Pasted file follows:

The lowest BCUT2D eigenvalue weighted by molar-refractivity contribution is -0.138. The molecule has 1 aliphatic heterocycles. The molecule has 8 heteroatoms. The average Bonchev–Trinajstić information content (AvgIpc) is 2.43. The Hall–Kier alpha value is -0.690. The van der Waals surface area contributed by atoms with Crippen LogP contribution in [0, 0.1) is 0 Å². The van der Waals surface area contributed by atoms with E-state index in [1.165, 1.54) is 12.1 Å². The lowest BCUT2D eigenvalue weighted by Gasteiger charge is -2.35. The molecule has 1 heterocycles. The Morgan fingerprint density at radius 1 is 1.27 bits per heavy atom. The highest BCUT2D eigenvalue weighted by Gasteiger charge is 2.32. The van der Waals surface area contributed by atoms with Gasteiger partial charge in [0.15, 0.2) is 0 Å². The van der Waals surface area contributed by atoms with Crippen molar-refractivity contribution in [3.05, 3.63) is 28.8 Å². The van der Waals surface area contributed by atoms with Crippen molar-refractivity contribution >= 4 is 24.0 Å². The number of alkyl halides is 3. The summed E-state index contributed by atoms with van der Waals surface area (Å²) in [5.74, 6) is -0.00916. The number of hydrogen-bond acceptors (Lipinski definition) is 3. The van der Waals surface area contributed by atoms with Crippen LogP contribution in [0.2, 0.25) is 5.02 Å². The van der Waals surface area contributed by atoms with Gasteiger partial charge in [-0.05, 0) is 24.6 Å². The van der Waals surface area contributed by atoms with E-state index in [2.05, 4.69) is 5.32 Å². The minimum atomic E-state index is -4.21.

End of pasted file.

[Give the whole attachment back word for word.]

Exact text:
The lowest BCUT2D eigenvalue weighted by molar-refractivity contribution is -0.138. The molecule has 1 aliphatic heterocycles. The molecule has 8 heteroatoms. The average Bonchev–Trinajstić information content (AvgIpc) is 2.43. The Hall–Kier alpha value is -0.690. The van der Waals surface area contributed by atoms with Crippen LogP contribution in [0, 0.1) is 0 Å². The van der Waals surface area contributed by atoms with E-state index in [1.165, 1.54) is 12.1 Å². The lowest BCUT2D eigenvalue weighted by Gasteiger charge is -2.35. The molecule has 1 heterocycles. The Morgan fingerprint density at radius 1 is 1.27 bits per heavy atom. The highest BCUT2D eigenvalue weighted by Gasteiger charge is 2.32. The van der Waals surface area contributed by atoms with Gasteiger partial charge in [0.15, 0.2) is 0 Å². The van der Waals surface area contributed by atoms with Crippen molar-refractivity contribution in [3.05, 3.63) is 28.8 Å². The van der Waals surface area contributed by atoms with Crippen molar-refractivity contribution >= 4 is 24.0 Å². The number of alkyl halides is 3. The summed E-state index contributed by atoms with van der Waals surface area (Å²) in [5.74, 6) is -0.00916. The number of hydrogen-bond acceptors (Lipinski definition) is 3. The van der Waals surface area contributed by atoms with Crippen LogP contribution in [0.2, 0.25) is 5.02 Å². The van der Waals surface area contributed by atoms with Gasteiger partial charge in [-0.05, 0) is 24.6 Å². The van der Waals surface area contributed by atoms with E-state index in [2.05, 4.69) is 5.32 Å². The minimum atomic E-state index is -4.21.